A number of people have asked me about Fred Limb and I am indebted to his daughter, Sheila for giving me permission to add the following to the website.
Please see Norman Butcher’s letters page, which also includes some letters from Fred after the death of his friend.
A Short Biography of Fred Limb.
by Sheila Smith (Nee Limb), his daughter.
My father, Fred Limb, was born on 2nd January 1892 to William and Ann Limb at Belph Cottages, Whitwell, Derbyshire, the youngest in a family, with three surviving brothers and four sisters. Essentially it was a background of non-conformist, radical, anti-establishment views – as would be reflected in the tone and contents of the letters he wrote from the trenches. At the age of sixty he died at Bakestone Moor, Whitwell, from a coronary thrombosis on 10th January 1952. His father died also of a coronary, in January 1916 whilst Fred was serving in France, and apparently it was Norman Butcher (who had been on leave at the time) who informed Fred of his father’s death. My grandmother survived until 30th March 1930.
Fred Benefited from a degree of formal education beyond elementary school, attending Brunts Technical School, Mansfield, until the age of fifteen or sixteen, where he passed the College of Preceptors Examination. We are uncertain about his activities immediately afterwards but presume he entered the mines.
My father and his three brothers all served in, and survived, the First World War. The eldest, Walter, was a reservist who had fought in the Boer War. The second eldest, Matt, was in the Marines and served at Gallipoli, emigrating to Canada after the war. The third brother, Oscar, also served in France. Fred enlisted in the Sherwood Foresters at the outbreak of war in September 1914 and , following basic training as a rifleman at Whiteley Bay, was drafted to France in the 1st battalion in March 1915, and was immediately in action at Neuve Chappelle.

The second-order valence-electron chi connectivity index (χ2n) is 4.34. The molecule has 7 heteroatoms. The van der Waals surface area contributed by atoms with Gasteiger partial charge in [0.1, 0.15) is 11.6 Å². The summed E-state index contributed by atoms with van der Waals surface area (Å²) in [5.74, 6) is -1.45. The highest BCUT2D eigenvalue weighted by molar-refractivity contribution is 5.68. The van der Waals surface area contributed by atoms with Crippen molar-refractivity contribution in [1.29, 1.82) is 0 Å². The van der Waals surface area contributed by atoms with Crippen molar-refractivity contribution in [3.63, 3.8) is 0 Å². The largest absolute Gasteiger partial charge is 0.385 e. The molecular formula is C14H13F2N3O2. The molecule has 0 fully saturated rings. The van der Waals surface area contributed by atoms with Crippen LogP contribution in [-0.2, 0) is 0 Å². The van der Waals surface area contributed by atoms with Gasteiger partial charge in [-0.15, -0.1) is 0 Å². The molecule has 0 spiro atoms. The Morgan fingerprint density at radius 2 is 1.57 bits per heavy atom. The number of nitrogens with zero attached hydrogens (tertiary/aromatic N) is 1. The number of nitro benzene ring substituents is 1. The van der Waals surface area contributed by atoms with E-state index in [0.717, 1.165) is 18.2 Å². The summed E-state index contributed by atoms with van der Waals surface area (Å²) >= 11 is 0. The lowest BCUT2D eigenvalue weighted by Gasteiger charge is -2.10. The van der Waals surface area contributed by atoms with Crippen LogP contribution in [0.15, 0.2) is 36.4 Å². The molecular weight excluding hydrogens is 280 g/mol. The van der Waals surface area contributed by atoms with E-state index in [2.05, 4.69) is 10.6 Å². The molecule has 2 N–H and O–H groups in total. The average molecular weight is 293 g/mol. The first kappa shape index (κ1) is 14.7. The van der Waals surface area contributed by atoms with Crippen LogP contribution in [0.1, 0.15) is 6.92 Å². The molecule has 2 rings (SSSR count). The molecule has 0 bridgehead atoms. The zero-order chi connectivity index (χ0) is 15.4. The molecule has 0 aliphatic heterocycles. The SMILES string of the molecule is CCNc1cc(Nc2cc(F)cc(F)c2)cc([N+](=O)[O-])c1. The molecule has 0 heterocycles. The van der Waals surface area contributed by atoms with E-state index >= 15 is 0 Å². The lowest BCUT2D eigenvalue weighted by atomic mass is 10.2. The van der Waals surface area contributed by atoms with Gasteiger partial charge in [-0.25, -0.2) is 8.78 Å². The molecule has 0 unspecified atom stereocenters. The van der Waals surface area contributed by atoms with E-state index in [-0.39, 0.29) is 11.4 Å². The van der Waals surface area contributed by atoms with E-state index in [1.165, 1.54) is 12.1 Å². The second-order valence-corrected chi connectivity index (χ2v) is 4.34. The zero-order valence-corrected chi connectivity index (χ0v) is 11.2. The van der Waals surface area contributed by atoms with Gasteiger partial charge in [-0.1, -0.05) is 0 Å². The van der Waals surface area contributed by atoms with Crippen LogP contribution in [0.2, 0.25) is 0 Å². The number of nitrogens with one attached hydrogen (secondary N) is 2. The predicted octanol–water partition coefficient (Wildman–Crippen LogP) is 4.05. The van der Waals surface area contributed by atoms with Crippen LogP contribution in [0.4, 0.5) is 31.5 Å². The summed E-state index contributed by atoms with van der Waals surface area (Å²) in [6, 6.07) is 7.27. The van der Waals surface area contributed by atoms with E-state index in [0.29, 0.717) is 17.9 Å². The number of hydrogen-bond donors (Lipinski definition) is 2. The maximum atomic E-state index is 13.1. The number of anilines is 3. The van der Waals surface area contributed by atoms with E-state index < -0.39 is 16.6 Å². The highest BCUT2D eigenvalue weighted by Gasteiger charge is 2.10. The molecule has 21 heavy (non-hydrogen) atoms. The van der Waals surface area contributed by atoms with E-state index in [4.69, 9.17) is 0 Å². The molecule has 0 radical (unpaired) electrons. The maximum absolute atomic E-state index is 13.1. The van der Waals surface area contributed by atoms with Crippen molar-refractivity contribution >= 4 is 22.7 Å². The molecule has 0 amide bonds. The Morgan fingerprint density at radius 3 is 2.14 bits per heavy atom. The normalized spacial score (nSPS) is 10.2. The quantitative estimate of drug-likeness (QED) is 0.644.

His view was that he went to war to save lives, not to take them, and in July 1915 was appointed as a company stretcher bearer and then, in February 1917, battalion medical orderly. This change of direction would be by no means a sudden whim. Before the outbreak of war, as an eighteen year old, he had joined the old Welbeck Abbey division of the St. John Ambulance Brigade, which in 1911 became part of the Red Cross Society. Thus at the outbreak hostilities he was a member of both the Red Cross and the Whitwell St. John Ambulance Association. As a result he had gained his First Year Certificate in 1911, his Medallion and Home Nursing Certificate in 1912 and his First Label in 1913.
In the capacity of stretcher bearer and medical orderly he worked closely with his Commanding Officer (Lord) John Boyd Orr – assisting with operations, amputations etc. – a man who in effect became a father figure and mentor for my father, influencing his views on life and reinforcing his liberal, radical beliefs. Boyd Orr, a Scot had qualified as a doctor but after the war, as an academic, specialized in nutrition. In 1945 he was elected Member of Parliament for the Scottish Universities, before becoming Director-General of the United Nations Food and Agricultural Organization (FAO). He was knighted in 1935, ennobled and awarded the Nobel Peace Prize – for his work at the FAO – in 1949.